After six weeks of looking after her newborn daughter Neve, Jacinda Ardern is back running the country. Sam Sachdeva spoke to the Prime Minister about second-guessing herself as a parent, caring for a baby and a growing elephant, and the song that will soundtrack her 2018.

The Government’s part-ownership of three of the country’s biggest electricity generators makes it a major beneficiary of the over-pricing in the retailer power market, industry executives and regulators heard on Thursday. Gavin Evans reports.

Grant Robertson tried to bridge the gap between a pessimistic business community and Labour’s unpopular industrial relations policies with his Future of Work forum, Thomas Coughlan reports.

Steve Maharey was appointed to chair Pharmac, Kim Campbell announced he was resigning as EMA CEO without a replacement, Therese Walsh is replacing Tony Carter as Air New Zealand chair next year, Co-op Money confirmed interim CEO Jonathan Lee as its permanent CEO and appointed Richard Westlake as a director, and LINZ announced a Land and Water Forum-type group to advise on High Country tenure review.

Here's a few longer reads on economic, social and political issues for the weekend.

The Guardian's front page in Britain today did give me a smile. This is a good thing that New Zealand is now known for.


West Coasters are fighting hard to continue allowing mining on the Conservation Estate. Gavin Evans looks at what's at stake economically in a contest pitting regional development against the Labour-Green plan for a ban.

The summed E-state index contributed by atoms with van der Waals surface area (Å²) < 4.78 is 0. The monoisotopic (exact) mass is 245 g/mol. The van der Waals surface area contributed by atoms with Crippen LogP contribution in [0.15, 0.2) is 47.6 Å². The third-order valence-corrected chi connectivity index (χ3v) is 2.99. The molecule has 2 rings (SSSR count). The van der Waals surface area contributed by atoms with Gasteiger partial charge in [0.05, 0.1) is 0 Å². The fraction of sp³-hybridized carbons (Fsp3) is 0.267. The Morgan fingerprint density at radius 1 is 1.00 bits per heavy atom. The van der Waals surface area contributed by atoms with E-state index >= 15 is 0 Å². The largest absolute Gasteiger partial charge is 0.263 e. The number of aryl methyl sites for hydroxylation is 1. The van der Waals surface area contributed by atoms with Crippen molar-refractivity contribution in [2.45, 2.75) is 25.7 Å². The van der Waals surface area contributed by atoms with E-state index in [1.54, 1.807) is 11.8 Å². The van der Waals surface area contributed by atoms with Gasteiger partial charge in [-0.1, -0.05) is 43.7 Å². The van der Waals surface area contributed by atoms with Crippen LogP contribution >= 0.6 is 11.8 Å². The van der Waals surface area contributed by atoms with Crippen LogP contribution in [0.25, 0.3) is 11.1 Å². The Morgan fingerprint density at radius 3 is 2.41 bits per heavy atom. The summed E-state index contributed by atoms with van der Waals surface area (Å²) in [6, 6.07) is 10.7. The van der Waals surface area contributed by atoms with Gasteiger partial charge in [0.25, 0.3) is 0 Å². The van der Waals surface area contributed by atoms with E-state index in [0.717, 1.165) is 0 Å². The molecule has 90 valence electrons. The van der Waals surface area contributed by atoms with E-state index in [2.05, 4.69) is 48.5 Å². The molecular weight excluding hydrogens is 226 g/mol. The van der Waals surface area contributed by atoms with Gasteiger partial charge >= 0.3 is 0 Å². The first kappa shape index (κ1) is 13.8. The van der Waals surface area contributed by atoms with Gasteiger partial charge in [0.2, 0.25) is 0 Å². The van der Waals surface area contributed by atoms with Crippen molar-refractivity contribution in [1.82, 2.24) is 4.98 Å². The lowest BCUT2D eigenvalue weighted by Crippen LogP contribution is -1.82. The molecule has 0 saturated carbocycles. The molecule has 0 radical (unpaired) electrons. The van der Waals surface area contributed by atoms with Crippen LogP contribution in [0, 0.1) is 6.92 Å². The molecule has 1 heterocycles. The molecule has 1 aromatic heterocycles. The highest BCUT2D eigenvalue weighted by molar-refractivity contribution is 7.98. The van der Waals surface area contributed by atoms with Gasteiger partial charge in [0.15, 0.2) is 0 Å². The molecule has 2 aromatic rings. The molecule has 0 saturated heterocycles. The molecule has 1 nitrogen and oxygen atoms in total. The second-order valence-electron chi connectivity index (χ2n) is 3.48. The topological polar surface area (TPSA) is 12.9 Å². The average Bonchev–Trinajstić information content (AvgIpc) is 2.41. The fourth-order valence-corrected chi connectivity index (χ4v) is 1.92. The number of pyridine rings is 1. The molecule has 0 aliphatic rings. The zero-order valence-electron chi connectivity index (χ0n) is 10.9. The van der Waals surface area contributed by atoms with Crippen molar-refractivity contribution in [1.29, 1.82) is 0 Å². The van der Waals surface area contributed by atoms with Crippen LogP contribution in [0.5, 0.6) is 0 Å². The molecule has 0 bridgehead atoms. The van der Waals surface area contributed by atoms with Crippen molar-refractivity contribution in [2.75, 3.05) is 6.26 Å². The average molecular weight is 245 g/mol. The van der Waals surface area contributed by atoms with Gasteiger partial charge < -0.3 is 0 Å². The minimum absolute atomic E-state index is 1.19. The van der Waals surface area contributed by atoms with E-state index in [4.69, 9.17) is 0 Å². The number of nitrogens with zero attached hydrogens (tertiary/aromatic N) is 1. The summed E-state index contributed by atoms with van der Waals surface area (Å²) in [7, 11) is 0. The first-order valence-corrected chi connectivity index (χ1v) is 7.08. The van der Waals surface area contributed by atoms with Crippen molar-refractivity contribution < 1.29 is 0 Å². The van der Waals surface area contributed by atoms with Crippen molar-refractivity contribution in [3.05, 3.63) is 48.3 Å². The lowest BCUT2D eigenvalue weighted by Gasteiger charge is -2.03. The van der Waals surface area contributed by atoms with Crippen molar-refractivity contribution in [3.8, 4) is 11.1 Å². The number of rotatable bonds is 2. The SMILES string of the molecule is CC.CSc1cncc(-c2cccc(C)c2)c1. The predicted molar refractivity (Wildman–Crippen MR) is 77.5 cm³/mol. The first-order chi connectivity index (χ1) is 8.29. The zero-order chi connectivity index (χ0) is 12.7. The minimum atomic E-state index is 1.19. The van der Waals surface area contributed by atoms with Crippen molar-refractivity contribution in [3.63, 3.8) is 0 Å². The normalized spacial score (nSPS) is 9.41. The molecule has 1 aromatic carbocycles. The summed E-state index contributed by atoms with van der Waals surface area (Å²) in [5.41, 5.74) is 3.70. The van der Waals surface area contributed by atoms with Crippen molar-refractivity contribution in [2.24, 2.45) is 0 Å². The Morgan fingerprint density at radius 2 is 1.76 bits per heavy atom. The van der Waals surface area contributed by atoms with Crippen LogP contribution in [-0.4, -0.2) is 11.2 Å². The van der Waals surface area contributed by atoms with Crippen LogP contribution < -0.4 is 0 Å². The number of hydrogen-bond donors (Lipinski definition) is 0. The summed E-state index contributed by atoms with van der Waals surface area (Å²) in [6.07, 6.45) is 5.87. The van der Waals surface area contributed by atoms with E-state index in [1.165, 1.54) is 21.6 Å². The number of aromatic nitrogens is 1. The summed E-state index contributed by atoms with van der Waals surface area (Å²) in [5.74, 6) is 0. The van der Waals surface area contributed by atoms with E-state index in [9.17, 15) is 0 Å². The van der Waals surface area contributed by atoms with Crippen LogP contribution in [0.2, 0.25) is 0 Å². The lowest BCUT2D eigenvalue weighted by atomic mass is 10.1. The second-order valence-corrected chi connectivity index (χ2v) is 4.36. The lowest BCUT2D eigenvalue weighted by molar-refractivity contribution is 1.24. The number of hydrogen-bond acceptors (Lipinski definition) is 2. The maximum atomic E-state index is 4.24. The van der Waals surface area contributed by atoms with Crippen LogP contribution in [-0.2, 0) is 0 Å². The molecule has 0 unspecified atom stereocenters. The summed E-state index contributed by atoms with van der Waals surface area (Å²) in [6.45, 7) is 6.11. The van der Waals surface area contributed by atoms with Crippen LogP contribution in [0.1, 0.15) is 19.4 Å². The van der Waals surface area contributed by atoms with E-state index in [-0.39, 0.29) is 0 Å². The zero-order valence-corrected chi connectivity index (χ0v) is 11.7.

Workers who spent months putting together information about an allegedly exploitative company are dismayed at the unprofessional actions of the Labour Inspectorate - including the handing over of complainant names and details to the company without prior consent. Teuila Fuatai reports.

Dr. Pauline Kingi has stepped down as the chair of the inquiry into the appointment of Deputy Chief Police Commissioner Wally Haumaha, with the Internal Affairs Minister placing the blame squarely on the National Party, Thomas Coughlan reports.

Winston Peters weighed in on Twitter yesterday into the debate in Australia about Malcolm Turnbull using a knife and fork to eat a pie. Let's hope the rodent's behind gets through your spam filter.


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The Government has formed a panel to rewrite its predecessor’s Family Court reforms, with Justice Minister Andrew Little saying too many people feel traumatised after going through the current system.

One of Jacinda Ardern's earliest tasks as prime minister was to mend the trans-Tasman relationship. New rumbles have erupted while Ardern has been on maternity leave, but talk of the end of a glorious friendship seems overblown, as Robert Ayson writes for The Interpreter.

The Government cannot deny any more that the economy is slowing and that it's not doing enough to stimulate investment and reassure the construction sector in particular, Bernard Hickey argues.

The waka-jumping bill itself is bad enough for democracy. But according to Dr Bryce Edwards of Victoria University, the process surrounding the bill has also been a blow against democracy – especially with the Green Party misleading the public on their crucial U-turn on supporting the legislation.